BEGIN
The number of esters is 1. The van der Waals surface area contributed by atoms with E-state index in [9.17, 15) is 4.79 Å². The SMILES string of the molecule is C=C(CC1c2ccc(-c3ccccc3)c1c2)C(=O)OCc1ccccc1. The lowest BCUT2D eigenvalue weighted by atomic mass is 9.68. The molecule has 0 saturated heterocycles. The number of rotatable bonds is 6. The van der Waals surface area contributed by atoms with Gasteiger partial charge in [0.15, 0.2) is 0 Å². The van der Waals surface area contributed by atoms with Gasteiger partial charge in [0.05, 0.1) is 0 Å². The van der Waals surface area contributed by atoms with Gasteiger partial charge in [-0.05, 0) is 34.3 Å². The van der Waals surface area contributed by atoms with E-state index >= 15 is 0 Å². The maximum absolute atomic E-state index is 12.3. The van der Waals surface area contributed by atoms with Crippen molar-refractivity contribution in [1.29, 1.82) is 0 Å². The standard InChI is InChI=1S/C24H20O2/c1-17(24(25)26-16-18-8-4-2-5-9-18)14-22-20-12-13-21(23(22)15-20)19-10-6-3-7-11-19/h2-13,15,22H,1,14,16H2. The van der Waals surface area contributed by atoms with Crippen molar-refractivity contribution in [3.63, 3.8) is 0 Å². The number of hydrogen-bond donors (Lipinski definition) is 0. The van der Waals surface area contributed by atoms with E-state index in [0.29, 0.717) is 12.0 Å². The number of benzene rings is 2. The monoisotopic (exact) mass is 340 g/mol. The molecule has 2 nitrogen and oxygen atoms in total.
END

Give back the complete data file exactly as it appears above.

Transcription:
The number of esters is 1. The van der Waals surface area contributed by atoms with E-state index in [9.17, 15) is 4.79 Å². The SMILES string of the molecule is C=C(CC1c2ccc(-c3ccccc3)c1c2)C(=O)OCc1ccccc1. The lowest BCUT2D eigenvalue weighted by atomic mass is 9.68. The molecule has 0 saturated heterocycles. The number of rotatable bonds is 6. The van der Waals surface area contributed by atoms with Gasteiger partial charge in [0.15, 0.2) is 0 Å². The van der Waals surface area contributed by atoms with Gasteiger partial charge in [0.05, 0.1) is 0 Å². The van der Waals surface area contributed by atoms with Gasteiger partial charge in [-0.05, 0) is 34.3 Å². The van der Waals surface area contributed by atoms with E-state index >= 15 is 0 Å². The maximum absolute atomic E-state index is 12.3. The van der Waals surface area contributed by atoms with Crippen molar-refractivity contribution in [1.29, 1.82) is 0 Å². The standard InChI is InChI=1S/C24H20O2/c1-17(24(25)26-16-18-8-4-2-5-9-18)14-22-20-12-13-21(23(22)15-20)19-10-6-3-7-11-19/h2-13,15,22H,1,14,16H2. The van der Waals surface area contributed by atoms with Crippen molar-refractivity contribution in [3.63, 3.8) is 0 Å². The number of hydrogen-bond donors (Lipinski definition) is 0. The van der Waals surface area contributed by atoms with E-state index in [0.29, 0.717) is 12.0 Å². The number of benzene rings is 2. The monoisotopic (exact) mass is 340 g/mol. The molecule has 2 nitrogen and oxygen atoms in total.